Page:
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7. Tenant’s said buildings and site improvements shall be constructed by Landlord, at its sole cost and expense, in accordance with the working drawings and specifications prepared by Landlord which shall, with respect to standards of construction and division of responsibility for supplying Tenant’s typical store drawings and specifications, prior receipt of which Landlord hereby acknowledges and which are identified as Set No. K-0859 containing such additions, changes, and modifications as are more particularly set forth in that certain letter dated September 18, 1991, written by Steve Li, Design Division, to Mr. Joseph Hardage, a copy of which letter is attached hereto and marked Exhibit “C”. ... Said typical drawings and specifications, and working drawings and specifications as approved by Tenant shall constitute a part of this lease. [Exhibit B at 54, exhibit 2 thereto at 7-8] The letter referenced above and attached as an exhibit to the Kmart lease shows that it was sent to the owner of the property in 1991 by a representative of Kmart. [Exhibit B, exhibit 2 thereto at exhibit C] This letter (the “Kmart Letter”) sets forth certain design specifications for the site and the proposed Kmart store. [Id.] The Kmart Letter states the following regarding decisions concerning site development, elevations, and drainage: Kmart Corporation shall be a party to the initial site development decisions. To enable Kmart Corporation to properly evaluate the site conditions and have a meaningful input in these major decisions, the Developer shall submit to Kmart Corporation, in written and drawing form, a description of his proposed preliminary site development design. The site development design shall encompass all aspects of the proposed Kmart operation i.e. access, site drainage and relationship of the Kmart floor elevation to adjacent grades, roads and buildings. Land balance shall be given consideration but shall not be the overriding factor in the ultimate site design. Preparation of final engineering drawings or commitments affecting site improvements and development shall not be made by the Developer until approval has been granted by Kmart Corporation. The design package shall indicate the proposed building location, floor elevation, site drainage pattern and utilities. The design package shall also include a topographical survey of the entire site including an area extending approximately 150’ onto all adjacent properties and to the centerline of all boundary roads, or as may be required to determine any adjacent terrain conditions which might 10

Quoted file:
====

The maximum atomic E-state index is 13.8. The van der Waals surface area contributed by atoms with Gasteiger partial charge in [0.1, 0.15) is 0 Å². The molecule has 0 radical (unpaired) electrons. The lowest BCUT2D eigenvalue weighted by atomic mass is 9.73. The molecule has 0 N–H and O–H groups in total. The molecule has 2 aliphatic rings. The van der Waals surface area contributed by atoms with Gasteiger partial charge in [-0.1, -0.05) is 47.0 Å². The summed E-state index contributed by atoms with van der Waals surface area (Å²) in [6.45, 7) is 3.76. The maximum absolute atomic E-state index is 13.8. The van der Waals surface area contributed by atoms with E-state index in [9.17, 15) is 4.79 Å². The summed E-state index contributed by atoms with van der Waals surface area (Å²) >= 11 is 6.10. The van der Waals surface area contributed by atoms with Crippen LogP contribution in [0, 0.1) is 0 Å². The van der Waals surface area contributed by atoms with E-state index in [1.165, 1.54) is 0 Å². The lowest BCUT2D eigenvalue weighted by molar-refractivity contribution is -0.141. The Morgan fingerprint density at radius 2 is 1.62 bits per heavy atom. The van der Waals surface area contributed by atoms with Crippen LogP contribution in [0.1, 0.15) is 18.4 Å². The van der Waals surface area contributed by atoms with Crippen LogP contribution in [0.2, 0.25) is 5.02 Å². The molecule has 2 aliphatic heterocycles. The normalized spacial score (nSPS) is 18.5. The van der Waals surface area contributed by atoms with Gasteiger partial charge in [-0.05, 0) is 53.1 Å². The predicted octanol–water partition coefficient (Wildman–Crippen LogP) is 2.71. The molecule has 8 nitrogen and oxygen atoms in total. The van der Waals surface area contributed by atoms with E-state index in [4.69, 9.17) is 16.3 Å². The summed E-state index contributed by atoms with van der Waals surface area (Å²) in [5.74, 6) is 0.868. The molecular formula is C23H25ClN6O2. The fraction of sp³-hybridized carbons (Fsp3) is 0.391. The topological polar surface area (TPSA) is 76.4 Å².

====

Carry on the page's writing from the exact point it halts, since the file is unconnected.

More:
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influence the site development design. The survey shall also include the site description, measurements and all existing utilities. Preliminary test boring reports indicating the sub-surface soil conditions shall also be submitted. Kmart Corporation will review all submitted data and if necessary, visit the site. If in the judgment of Kmart Corporation the proposed site development design would be detrimental to the Kmart operation, the design will be returned to the Developer for re-study. Upon approval of the Site Development Design by Kmart Corporation, the Developer may proceed with final engineering drawing. [Exhibit B, exhibit 2 thereto at exhibit C] Kmart’s lease and the Kmart Letter attached thereto clearly show that Kmart had to approve the floor elevation and site drainage for Kmart’s store and the development of the site. In fact, as referenced above, these matters were made part of the terms of the Kmart lease. Furthermore, Kmart’s lease required that the buildings in the development be constructed in accordance with exhibit “B” to the lease, which specifies the location of the building that would later house the Kroger store: 12. Landlord represents, warrants and covenants that it shall, prior to commencement of the lease term, complete the buildings and site improvements substantially in accordance with the site plan depicted on said Exhibit “B”, including completion of said common areas in accordance with the provisions of Article 10 hereof. Landlord further covenants that it will not erect any building or other structures on the land described in Exhibit “A” except as shown on said Exhibit “B”. Landlord also represents, warrants, and covenants that a grocery Tenant of, at least, 45,674 square feet shall be located within a shopping center premises as depicted on Exhibit “B” and shall open for business or ready to open for business concurrently with Tenant’s opening. [Exhibit B, exhibit 2 thereto at 10] Exhibit “B” to the Kmart Lease is an engineering drawing that specifies the exact location for the construction of the building that would later house the Kroger store (on the drawing it is identified as a “Foodworld” store which was the original tenant that occupied the location prior to Kroger). [Exhibit B, exhibit 2 thereto at exhibit B]

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III.

ARGUMENT. A.

Standard of Review.